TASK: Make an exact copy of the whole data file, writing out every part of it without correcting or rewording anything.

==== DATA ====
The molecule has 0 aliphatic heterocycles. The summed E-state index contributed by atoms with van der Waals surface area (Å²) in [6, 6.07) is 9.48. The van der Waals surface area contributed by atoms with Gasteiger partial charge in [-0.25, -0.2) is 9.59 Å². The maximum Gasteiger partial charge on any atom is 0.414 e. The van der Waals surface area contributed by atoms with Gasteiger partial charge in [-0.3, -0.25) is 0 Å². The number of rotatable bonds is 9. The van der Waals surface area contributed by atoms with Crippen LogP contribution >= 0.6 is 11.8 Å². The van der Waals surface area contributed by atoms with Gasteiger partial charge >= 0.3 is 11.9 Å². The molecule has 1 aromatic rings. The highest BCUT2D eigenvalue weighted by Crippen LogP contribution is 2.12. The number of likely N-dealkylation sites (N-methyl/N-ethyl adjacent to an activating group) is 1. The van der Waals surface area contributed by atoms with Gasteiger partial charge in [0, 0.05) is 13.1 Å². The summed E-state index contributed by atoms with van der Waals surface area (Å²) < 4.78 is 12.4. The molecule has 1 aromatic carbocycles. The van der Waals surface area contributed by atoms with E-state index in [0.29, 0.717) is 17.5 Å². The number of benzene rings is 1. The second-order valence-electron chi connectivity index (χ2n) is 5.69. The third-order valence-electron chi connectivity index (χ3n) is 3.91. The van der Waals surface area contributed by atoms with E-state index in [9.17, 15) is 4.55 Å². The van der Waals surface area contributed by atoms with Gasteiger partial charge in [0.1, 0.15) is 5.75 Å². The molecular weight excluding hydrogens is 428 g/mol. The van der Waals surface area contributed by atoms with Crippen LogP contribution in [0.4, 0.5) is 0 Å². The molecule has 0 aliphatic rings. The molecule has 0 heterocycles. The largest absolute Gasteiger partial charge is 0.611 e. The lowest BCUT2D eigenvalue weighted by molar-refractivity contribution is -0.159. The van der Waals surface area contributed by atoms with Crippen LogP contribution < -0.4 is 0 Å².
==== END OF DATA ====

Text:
The molecule has 0 aliphatic heterocycles. The summed E-state index contributed by atoms with van der Waals surface area (Å²) in [6, 6.07) is 9.48. The van der Waals surface area contributed by atoms with Gasteiger partial charge in [-0.25, -0.2) is 9.59 Å². The maximum Gasteiger partial charge on any atom is 0.414 e. The van der Waals surface area contributed by atoms with Gasteiger partial charge in [-0.3, -0.25) is 0 Å². The number of rotatable bonds is 9. The van der Waals surface area contributed by atoms with Crippen LogP contribution >= 0.6 is 11.8 Å². The van der Waals surface area contributed by atoms with Gasteiger partial charge >= 0.3 is 11.9 Å². The molecule has 1 aromatic rings. The highest BCUT2D eigenvalue weighted by Crippen LogP contribution is 2.12. The number of likely N-dealkylation sites (N-methyl/N-ethyl adjacent to an activating group) is 1. The van der Waals surface area contributed by atoms with Gasteiger partial charge in [0, 0.05) is 13.1 Å². The summed E-state index contributed by atoms with van der Waals surface area (Å²) < 4.78 is 12.4. The molecule has 1 aromatic carbocycles. The van der Waals surface area contributed by atoms with E-state index in [0.29, 0.717) is 17.5 Å². The number of benzene rings is 1. The second-order valence-electron chi connectivity index (χ2n) is 5.69. The third-order valence-electron chi connectivity index (χ3n) is 3.91. The van der Waals surface area contributed by atoms with E-state index in [9.17, 15) is 4.55 Å². The van der Waals surface area contributed by atoms with Gasteiger partial charge in [0.1, 0.15) is 5.75 Å². The molecular weight excluding hydrogens is 428 g/mol. The van der Waals surface area contributed by atoms with Crippen LogP contribution in [0.4, 0.5) is 0 Å². The molecule has 0 aliphatic rings. The molecule has 0 heterocycles. The largest absolute Gasteiger partial charge is 0.611 e. The lowest BCUT2D eigenvalue weighted by molar-refractivity contribution is -0.159. The van der Waals surface area contributed by atoms with Crippen LogP contribution < -0.4 is 0 Å².